The Great Wide Open
My mom and Nancy idled around the loop in Tippecanoe State Park.
“We don’t have to tell him,” mom repeated.
Nancy kept clicking her nails on the polished wood steering wheel. Outside on the hot asphalt the tires squelched along. A porcupine nibbled on some bark.
Nancy stopped with her nails and instead swished the insides of her fingers along the top of the steering wheel. “Do you think,” she said, and paused – swish-swish. “Do you think we could just take off?”
Nancy is mom’s lover. I wonder if she wants to ‘just take off.’
Mom shrugged. Her elbow is on the arm rest. Two fingers behind her ear prop her head up, and she bats her eyes at Nancy. “Why not?”
Nancy laughed. I want to protest. But I have no voice.
“I don’t know,” Nancy said. “What about his rights?”
“Pay him, we buy the rights.”
I could kick her. But I have no legs, and mom is already hurt. I can feel it like ink in my blood.
Nancy tittered. “That wasn’t the deal.”
There’s a rest area on the loop, just a small gravel pull-off with two port-a-potties. The tires popped on the gravel. Nancy put the car in park. She took mom’s hand in both of hers; her blue eyes pierced. “What’s going on?”
Again mom shrugged, hiding. She sat up in the seat and looked out the windshield instead of at Nancy. “What? Nothing’s ’going on’. But … you really want him to be a part of us?”
“That can’t be avoided, can it?”
“I’m saying it can,” mom said. “That’s what I’m saying: don’t tell him, let’s just go; we got what we needed.”
“A part of him is always going to be a part of us,” Nancy said, and I know that is me; I’m the part of him that will always be a part of them.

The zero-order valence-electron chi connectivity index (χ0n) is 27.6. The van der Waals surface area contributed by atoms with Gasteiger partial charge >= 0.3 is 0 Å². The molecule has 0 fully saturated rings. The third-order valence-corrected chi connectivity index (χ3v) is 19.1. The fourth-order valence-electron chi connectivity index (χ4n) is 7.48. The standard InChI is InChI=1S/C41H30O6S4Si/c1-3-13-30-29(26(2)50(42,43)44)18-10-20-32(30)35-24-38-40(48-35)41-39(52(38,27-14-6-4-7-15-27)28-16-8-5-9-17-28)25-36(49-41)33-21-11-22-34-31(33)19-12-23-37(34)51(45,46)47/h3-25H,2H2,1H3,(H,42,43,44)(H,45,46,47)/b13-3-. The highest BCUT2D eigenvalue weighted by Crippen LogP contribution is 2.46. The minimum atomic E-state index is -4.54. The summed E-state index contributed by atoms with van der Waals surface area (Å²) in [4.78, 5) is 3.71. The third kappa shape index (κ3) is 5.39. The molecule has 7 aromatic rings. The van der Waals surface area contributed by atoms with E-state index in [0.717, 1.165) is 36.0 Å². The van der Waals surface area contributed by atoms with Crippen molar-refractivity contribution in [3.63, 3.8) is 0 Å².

“No,” mom said, “the baby will be ours. If we go, if we break contact, the baby will be ours; not his.”
Nancy sat back and folded her hands in her lap. “Chelle, we can’t really do that; we promised him.”
“We did what we had to do. That’s all.”
Nancy turned to drive. The tires spun in the gravel. She pulled back on the park road, driving it like a highway. The trees are rushing past now.
“He’s not going to care,” mom said.
“Of course he’s going to care. He wanted this as much as we did.”
“Oh, it was a roll in the sack to him.”
“Is that what this is about? The sex? You agreed to it.”
“It brought it all back, Nancy.”
“Jesus.” Nancy pressed the brakes so hard that mom was pushed forward and had to hold herself with both hands on the dash. “What?”
“It brought it all back.”
“But you told me it was okay.”
“Well, it wasn’t. And I just know that every time I see him, even if it’s just holidays, once a year, whatever: it’s going to be a reminder. Every time I’m going to have to remember … every single thing that they did to me. I don’t want that shit to be a part of my life.”
“So the baby can have no father.”
“Would that be so bad? Nancy, would you have missed your father?”
“Anderson isn’t our fathers.”
“He’s more like them than you think. I should know.”
“No. I don’t believe you,” Nancy said, and she pushed the gas so fast the car peeled out, and it threw mom back against the seat.
Right then, I feel my mom decide to abort me. But I am no longer riding in the car. I’m lifting, out of her, through the green canopy into blue. I see the park, the small town, the web of highways. I see the continent full of people.
The earth shining in darkness.
Base photo from Pixabay, by Pexels. Edited by myself in Canva Pro.